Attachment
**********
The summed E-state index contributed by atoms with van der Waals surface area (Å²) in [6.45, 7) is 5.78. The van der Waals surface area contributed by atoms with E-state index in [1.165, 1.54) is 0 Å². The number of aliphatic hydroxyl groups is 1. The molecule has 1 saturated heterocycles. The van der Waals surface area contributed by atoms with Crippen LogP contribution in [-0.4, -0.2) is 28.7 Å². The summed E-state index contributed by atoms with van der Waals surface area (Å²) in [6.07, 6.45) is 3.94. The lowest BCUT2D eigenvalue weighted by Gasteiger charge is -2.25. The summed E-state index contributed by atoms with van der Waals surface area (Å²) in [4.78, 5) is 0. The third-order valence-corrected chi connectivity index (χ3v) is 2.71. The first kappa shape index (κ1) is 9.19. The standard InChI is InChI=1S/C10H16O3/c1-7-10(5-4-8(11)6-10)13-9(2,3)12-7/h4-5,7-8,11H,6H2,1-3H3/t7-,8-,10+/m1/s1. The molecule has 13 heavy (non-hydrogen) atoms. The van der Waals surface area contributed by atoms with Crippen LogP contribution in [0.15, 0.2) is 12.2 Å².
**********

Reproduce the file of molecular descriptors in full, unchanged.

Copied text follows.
The summed E-state index contributed by atoms with van der Waals surface area (Å²) in [6.45, 7) is 5.78. The van der Waals surface area contributed by atoms with E-state index in [1.165, 1.54) is 0 Å². The number of aliphatic hydroxyl groups is 1. The molecule has 1 saturated heterocycles. The van der Waals surface area contributed by atoms with Crippen LogP contribution in [-0.4, -0.2) is 28.7 Å². The summed E-state index contributed by atoms with van der Waals surface area (Å²) in [6.07, 6.45) is 3.94. The lowest BCUT2D eigenvalue weighted by Gasteiger charge is -2.25. The summed E-state index contributed by atoms with van der Waals surface area (Å²) in [4.78, 5) is 0. The third-order valence-corrected chi connectivity index (χ3v) is 2.71. The first kappa shape index (κ1) is 9.19. The standard InChI is InChI=1S/C10H16O3/c1-7-10(5-4-8(11)6-10)13-9(2,3)12-7/h4-5,7-8,11H,6H2,1-3H3/t7-,8-,10+/m1/s1. The molecule has 13 heavy (non-hydrogen) atoms. The van der Waals surface area contributed by atoms with Crippen LogP contribution in [0.15, 0.2) is 12.2 Å².